Stochastic processes are widely used to model physical, chemical or biological systems. The goal is to approximately compute interesting properties of the system by analyzing the stochastic model. As soon as randomness is involved, there are mainly two options for performing this analysis: (1) Direct sampling and (2) the construction of a discrete coarse-grained model of the system. In a direct sampling approach, one tries to generate a statistically significant amount of events that characterize the property of the system one in which is interested. For this purpose, computer simulations of the model are a powerful tool. For example, an event could refer to the transition between two well-defined macroscopic states of the system. In chemical applications, such transitions can often be interpreted as reactions or, in the context of a molecular system, as conformational changes. Interesting properties are, e.g., average waiting times for such reactions or conformational changes and along which pathways the transitions typically occur. The problem with a direct sampling approach is that many interesting events are so-called rare events. Therefore, the computational effort for generating sufficient statistics for reliable estimates is very high, and particularly if the state space is continuous and high dimensional, estimation by direct numerical simulation is infeasible.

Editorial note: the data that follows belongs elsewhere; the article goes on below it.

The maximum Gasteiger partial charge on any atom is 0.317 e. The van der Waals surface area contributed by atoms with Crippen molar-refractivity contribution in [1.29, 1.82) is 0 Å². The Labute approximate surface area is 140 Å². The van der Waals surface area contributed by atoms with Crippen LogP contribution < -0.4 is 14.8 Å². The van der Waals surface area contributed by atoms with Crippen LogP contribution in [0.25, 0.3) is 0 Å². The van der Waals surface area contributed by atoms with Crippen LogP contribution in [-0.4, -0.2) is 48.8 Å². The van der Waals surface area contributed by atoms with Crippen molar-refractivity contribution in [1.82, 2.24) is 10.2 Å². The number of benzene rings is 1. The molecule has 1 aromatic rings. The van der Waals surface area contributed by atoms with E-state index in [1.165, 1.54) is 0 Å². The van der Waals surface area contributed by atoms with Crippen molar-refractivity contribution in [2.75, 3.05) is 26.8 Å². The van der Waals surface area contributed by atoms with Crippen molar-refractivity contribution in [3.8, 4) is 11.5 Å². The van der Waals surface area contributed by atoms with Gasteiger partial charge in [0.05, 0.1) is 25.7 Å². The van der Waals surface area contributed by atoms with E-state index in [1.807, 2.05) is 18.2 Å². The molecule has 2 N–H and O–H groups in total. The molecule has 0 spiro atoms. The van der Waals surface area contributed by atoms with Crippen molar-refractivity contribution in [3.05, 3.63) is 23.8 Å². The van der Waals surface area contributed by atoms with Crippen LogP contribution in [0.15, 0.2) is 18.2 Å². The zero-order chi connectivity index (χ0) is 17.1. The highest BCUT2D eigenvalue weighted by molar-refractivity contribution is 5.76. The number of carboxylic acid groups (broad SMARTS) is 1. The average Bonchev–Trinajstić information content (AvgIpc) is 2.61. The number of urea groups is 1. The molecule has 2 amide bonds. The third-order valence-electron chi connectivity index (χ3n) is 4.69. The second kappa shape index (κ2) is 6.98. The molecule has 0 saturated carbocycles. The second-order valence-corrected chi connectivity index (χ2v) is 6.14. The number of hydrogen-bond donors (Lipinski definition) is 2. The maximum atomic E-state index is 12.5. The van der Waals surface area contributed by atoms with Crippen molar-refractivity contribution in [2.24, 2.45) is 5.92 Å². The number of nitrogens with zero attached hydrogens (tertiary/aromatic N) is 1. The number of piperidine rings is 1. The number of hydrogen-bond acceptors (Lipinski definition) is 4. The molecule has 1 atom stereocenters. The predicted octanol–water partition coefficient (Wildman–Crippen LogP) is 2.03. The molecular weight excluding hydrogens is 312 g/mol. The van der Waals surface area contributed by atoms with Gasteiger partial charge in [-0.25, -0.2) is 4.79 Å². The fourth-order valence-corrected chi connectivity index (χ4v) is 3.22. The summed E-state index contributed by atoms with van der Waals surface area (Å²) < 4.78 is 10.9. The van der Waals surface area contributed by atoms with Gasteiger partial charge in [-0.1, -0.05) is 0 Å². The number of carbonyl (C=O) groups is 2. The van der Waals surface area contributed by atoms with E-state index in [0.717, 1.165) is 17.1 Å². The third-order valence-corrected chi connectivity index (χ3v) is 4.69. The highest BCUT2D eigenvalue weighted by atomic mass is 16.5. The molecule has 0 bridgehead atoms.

Available techniques for rare event simulations in continuous state space are discussed in [1]. In this article, we will discuss approach (2) to the estimation of rare event statistics via discretization of the state space of the system under consideration. That is, instead of dealing with the computation of rare events for the original, continuous process, we will approximate them by a so-called Markov State Model (MSM) with discrete finite state space. The reason is that for such a discrete model, one can numerically compute many interesting properties without simulation, mostly by solving linear systems of equations as in discrete transition path theory (TPT) [2]. We will see that this approach, called Markov State Modeling, avoids the combinatorial explosion of the number of discretization elements with the increasing size of the molecular system in contrast to other methods for spatial discretization.